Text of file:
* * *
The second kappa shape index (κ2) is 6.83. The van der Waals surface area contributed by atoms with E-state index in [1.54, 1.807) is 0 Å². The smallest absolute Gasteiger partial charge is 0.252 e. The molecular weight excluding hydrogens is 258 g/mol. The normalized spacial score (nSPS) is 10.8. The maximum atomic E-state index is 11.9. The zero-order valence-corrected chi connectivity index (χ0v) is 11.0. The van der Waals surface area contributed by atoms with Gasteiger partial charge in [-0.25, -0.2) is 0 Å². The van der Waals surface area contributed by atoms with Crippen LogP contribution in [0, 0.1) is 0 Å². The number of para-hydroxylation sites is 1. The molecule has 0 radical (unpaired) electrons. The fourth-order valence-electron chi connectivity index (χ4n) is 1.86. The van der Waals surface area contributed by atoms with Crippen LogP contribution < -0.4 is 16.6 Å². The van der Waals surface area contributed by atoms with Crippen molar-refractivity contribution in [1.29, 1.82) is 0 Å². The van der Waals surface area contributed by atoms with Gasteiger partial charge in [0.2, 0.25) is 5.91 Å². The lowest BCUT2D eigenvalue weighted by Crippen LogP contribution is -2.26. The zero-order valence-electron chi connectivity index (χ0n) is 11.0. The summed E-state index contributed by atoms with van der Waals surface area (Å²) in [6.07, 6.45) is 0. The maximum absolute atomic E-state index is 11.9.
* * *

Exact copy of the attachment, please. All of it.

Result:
The second kappa shape index (κ2) is 6.83. The van der Waals surface area contributed by atoms with E-state index in [1.54, 1.807) is 0 Å². The smallest absolute Gasteiger partial charge is 0.252 e. The molecular weight excluding hydrogens is 258 g/mol. The normalized spacial score (nSPS) is 10.8. The maximum atomic E-state index is 11.9. The zero-order valence-corrected chi connectivity index (χ0v) is 11.0. The van der Waals surface area contributed by atoms with Gasteiger partial charge in [-0.25, -0.2) is 0 Å². The van der Waals surface area contributed by atoms with Crippen LogP contribution in [0, 0.1) is 0 Å². The number of para-hydroxylation sites is 1. The molecule has 0 radical (unpaired) electrons. The fourth-order valence-electron chi connectivity index (χ4n) is 1.86. The van der Waals surface area contributed by atoms with Crippen LogP contribution < -0.4 is 16.6 Å². The van der Waals surface area contributed by atoms with Crippen molar-refractivity contribution in [1.29, 1.82) is 0 Å². The van der Waals surface area contributed by atoms with Gasteiger partial charge in [0.2, 0.25) is 5.91 Å². The lowest BCUT2D eigenvalue weighted by Crippen LogP contribution is -2.26. The zero-order valence-electron chi connectivity index (χ0n) is 11.0. The summed E-state index contributed by atoms with van der Waals surface area (Å²) in [6.07, 6.45) is 0. The maximum absolute atomic E-state index is 11.9.